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How the Incumbent Lion (Obama) Fought to Lose the Presidency to the Phantom Contender

I know Aesop’s fable is about a wise lion who, tickled at the idea of a mouse helping him, let the mouse escape his hungry roar. In exchange, when the lion found itself in need, the mouse saved its life.  Unfortunately, our White House lion is far from wise. Our lion’s political calculations smack me of being just calculations. Obama’s decisions seem the reaction to irritations from invisible friends with invisible minds. And then, the war in Libya happened, and things immediately change. But let’s let history inform us.

The United States has the benefit of being a great military power, and as the biggest kid in the playground, the U.S. President chooses our fights. However, even the bully has a relative or neighbor watching over his actions. In this case, Congress has increasingly chosen to oversee its bellicose kid’s actions, especially following World War II. There are exceptions, such as when the kid attacks people his entire neighborhood dislikes. Such bullying went for years without any blinking when Truman did it in 1950 in Korea, Kennedy did it in 1963 in Cuba, Johnson did it later in the 60’s in Vietnam, and when finally, Nixon did it in Cambodia in 1970. But, then things became a bit more complicated as clearly disliking folks became too vaguely defined. Congress wagged its finger. It refused to pay for expanding the ground combat to Laos and Thailand. However, wagging the finger does not work even in school. Nixon expanded the war to Cambodia.

So finally, in 1973, Congress decided to legislate the war powers of all future presidents in what has been known as the War Powers Resolutions: Pub. L. No. 93-148, 87 Stat. 555 (1973) (codified at 50 U.S.C. §§ 1541-1548 (2006)).The statute requires the President to withdraw armed forces from hostilities within ninety days if Congress has not approved such engagement within that time frame.

Such paternalistic overseeing did not go unchallenged. For instance, the Ford administration had the congressional restriction limited to “combat activities” and “hostilities,” making it possible for him and future presidents to use military forces for humanitarian purposes, such as evacuating Americans and other non-US civilians from our South-Vietnam quagmire. Additionally, the Reagan administration successfully fought against congressional limitation of the U.S. war involvement. Worse from the point of view of the bullied victims, Reagan received preclusive power (complete control) over how to conduct military actions, including covert operations. Furthermore, disclosing  those operations to Congress became a matter of presidential discretion. Nevertheless, the decorum was respected: the kid was supposed to give the neighbor the illusion of adult supervision (or vice versa).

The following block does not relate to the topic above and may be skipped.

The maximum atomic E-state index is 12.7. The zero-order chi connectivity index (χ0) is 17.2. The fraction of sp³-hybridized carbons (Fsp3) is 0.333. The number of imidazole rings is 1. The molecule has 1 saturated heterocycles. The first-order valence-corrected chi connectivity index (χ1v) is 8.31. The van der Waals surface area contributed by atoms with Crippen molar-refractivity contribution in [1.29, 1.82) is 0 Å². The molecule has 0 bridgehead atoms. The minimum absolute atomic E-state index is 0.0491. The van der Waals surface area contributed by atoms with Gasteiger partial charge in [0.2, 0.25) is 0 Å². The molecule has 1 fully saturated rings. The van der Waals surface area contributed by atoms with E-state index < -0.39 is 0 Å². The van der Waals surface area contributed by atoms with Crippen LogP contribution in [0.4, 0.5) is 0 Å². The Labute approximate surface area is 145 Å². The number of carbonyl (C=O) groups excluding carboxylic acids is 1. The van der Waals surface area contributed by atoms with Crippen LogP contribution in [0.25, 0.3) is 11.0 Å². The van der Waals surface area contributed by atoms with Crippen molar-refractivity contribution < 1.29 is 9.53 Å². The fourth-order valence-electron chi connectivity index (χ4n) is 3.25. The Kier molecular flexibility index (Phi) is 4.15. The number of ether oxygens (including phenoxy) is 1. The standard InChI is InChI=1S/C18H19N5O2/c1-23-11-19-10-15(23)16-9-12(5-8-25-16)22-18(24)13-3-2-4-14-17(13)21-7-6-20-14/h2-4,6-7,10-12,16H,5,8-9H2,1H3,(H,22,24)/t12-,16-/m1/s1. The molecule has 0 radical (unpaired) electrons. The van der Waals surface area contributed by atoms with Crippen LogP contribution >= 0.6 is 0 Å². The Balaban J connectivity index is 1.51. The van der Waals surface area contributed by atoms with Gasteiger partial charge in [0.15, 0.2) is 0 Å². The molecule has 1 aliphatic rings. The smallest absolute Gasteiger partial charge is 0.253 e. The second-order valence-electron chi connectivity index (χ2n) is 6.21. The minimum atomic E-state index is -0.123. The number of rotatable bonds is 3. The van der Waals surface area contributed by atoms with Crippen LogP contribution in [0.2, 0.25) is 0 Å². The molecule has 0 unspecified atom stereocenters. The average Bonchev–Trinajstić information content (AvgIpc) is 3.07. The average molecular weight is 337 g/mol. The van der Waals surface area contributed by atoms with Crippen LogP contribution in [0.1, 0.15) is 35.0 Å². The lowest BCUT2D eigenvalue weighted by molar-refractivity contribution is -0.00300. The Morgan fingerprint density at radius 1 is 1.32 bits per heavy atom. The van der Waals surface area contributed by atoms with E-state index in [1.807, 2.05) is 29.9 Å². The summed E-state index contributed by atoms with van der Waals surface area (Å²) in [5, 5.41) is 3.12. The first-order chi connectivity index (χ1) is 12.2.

There is no fable about the neighbors who chose to turn their back on the playground instead of keeping an eye on the bully, only to wake up one day and find  the neighborhood burnt down.  Our Congress chose to be this benevolent neighbor in times propitious for bullying, when it passed the Authorization for Use of Military Force, Pub. L. No. 107-40, 115 Stat. 224, 224 (2001), in the aftermath of September 11, 2001.

And now, ten years later, we are in Libya. Rufus Davis wrote about it on April 11. But at that time no one was paying attention. These days, while Democrats keep mum, some Republicans have found Libya on the map. House Speaker John Boehner, who is not known for either his wisdom or common sense, had nonetheless said that the House (one of our two congressional chambers) would vote on limiting the U.S. military role in the Libyan combat. Boehner’s democratic leadership comes despite the fact that Obama had not sought such congressional support, nor authorization for his ongoing war under the guise that our bombings are humanitarian and not “hostilities.” Boehner described Obama’s actions and words as defying “rational thought.” Indeed, they do. On this path, through his actions, Obama will help define an opposition, and perhaps a contender.

And this is where I end my new fable. This is how our lion could lose his presidency though the Republicans have no human contender. Only ghosts. Of wisdom past.

DANA NEACSU

1 COMMENT

  1. Now I’m like, well duh! Still I don’t want him to loose. Can you imagine? Loosing to Mitt? That would crush his ego.

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